In the Creation of Earthquake Movie Review: John Malkovich Returns to Nero's Rome in Historically Incorrect Fantasy

In the Creation of Earthquake Movie Review: John Malkovich Returns to Nero’s Rome in Historically Incorrect Fantasy

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Robert Schwentke leads a strong international cast that includes Mary-Louise Parker, Geraldine Chaplin, Alexander Fehling and Todd Xander.

In the Creation of Earthquake Movie Review: John Malkovich Returns to Nero's Rome in Historically Incorrect Fantasy

There is one thing to say about Seneca – In the creation of an earthquake, which had its world premiere in Berlin this week. This may be the first major movie set in ancient Rome for decades. But those hoping for an outstanding adventure like Gladiator or Spartacus or even a glamor like Quo Vadis will be sorely disappointed by this epic attempt to create a historical fantasy. John Malkovich has an unusual way and presents himself well. But it is difficult to understand what motivated director Robert Schwentke, who has a few blockbuster films under his belt (The Time Traveler’s Wife, RED, Divergent series) but does not add any luster to his resume in a heist. 

Schwentke was born in Germany but made most of his films in Hollywood. This German-funded effort was filmed primarily in Morocco and features a cast from around the world, few of whom register except in a florid, over-the-top vein. A campy tone is set from the start with a tongue-in-cheek story delivered by actor Jefferson Mays. The story, which has little background, is set in the first century, mostly during the reign of Nero (the emperor who played the violin while Rome burned, at least if Quo Vadis would – believe). Seneca was a Roman legislator, philosopher, and playwright who served as a tutor to a young emperor and only earned a position as a thank you for his efforts.

 In the opening scene, we see Seneca coddling and deferring to Nero (Todd Xander), who becomes increasingly deranged and insane in power as he embarks on a murderous rampage against real enemies and illusions. Schwentke and his co-author Matthew Wilder seem to draw a picture of Nero and modern-day megalomaniacs like Trump or Putin. (Courtiers even addressed Nero as “Mr. President” instead of “Your Majesty.”) At one point, Seneca defended his sycophancy to the emperor by suggesting that “it would have been worse” if not for his role as a mediator in the palace. So who is Seneca’s modern analogue? Steve Bannon? Or maybe a former member of the Trump administration like James Mattis or Rex Tillerson? They all eventually converge on their true leader, like the self-deluding Seneca in Schwentke’s film.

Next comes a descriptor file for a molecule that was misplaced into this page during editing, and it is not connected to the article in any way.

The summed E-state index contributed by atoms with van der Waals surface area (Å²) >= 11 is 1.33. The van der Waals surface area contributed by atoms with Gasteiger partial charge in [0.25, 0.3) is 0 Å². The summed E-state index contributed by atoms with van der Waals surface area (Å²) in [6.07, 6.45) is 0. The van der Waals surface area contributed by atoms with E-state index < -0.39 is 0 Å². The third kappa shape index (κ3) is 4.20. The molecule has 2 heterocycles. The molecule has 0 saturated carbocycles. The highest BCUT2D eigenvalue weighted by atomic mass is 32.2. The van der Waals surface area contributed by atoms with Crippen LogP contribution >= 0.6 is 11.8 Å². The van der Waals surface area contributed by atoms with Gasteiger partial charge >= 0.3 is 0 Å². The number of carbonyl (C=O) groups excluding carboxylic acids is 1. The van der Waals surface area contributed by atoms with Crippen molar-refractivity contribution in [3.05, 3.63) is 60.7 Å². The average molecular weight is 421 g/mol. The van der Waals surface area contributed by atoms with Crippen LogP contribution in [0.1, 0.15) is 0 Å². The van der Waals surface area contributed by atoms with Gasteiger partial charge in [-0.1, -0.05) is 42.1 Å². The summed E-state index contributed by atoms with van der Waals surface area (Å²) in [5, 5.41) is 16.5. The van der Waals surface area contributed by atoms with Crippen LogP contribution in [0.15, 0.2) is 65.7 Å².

The scene at the moment isn’t great but it’s fun for a while. Xander gives perhaps the most interesting performance in the film as the mad king. But it disappears soon after Seneca goes to his country, where he is with his young wife (Lilith Stangenberg) and a group of violent people. But once they realized that Seneca was not interested in the king, most of them stopped. 

Schwentke has assembled a great supporting cast, which includes Mary-Louise Parker, Julian Sands, Geraldine Chaplin and Alexander Fehling. Chaplin had a hotly contested scene with Seneca, but most of the others have taken roles that allow them to do little rather than run away. Finally, Nero sends an assassin to eliminate Seneca, and the scene descends into a terrible bloodshed that is a clear proof of the lack of fiction.

 Benoit Debie’s cinematography The breadth of Moroccan locations provides visual inspiration when the story ends. The setting and costumes are also very good. The problem is that the design is underneath. Schwentke’s attempt to create a parable of the decline of the American empire seems forced and empty. Many of the cast members have appeared in Schwentke’s previous films and were obviously recruited to participate in this historical pastiche. The best they can hope for is that their efforts to promote this misleading show will soon be forgotten.


As to the meaning of this enigmatic earthquake quote, speculation is welcome. 

Seneca — On the Creation of Earthquakes movie details


No noble Romans in this lame historical lampoon.

Venue: Berlin Film Festival (Berlinale Special)

Cast: John Malkovich, Mary-Louise Parker, Geraldine Chaplin, Julian Sands, Todd


Director: Robert Schwentke

Screenwriters: Robert Schwentke, Matthew Wilder

1 hour 50 minutes

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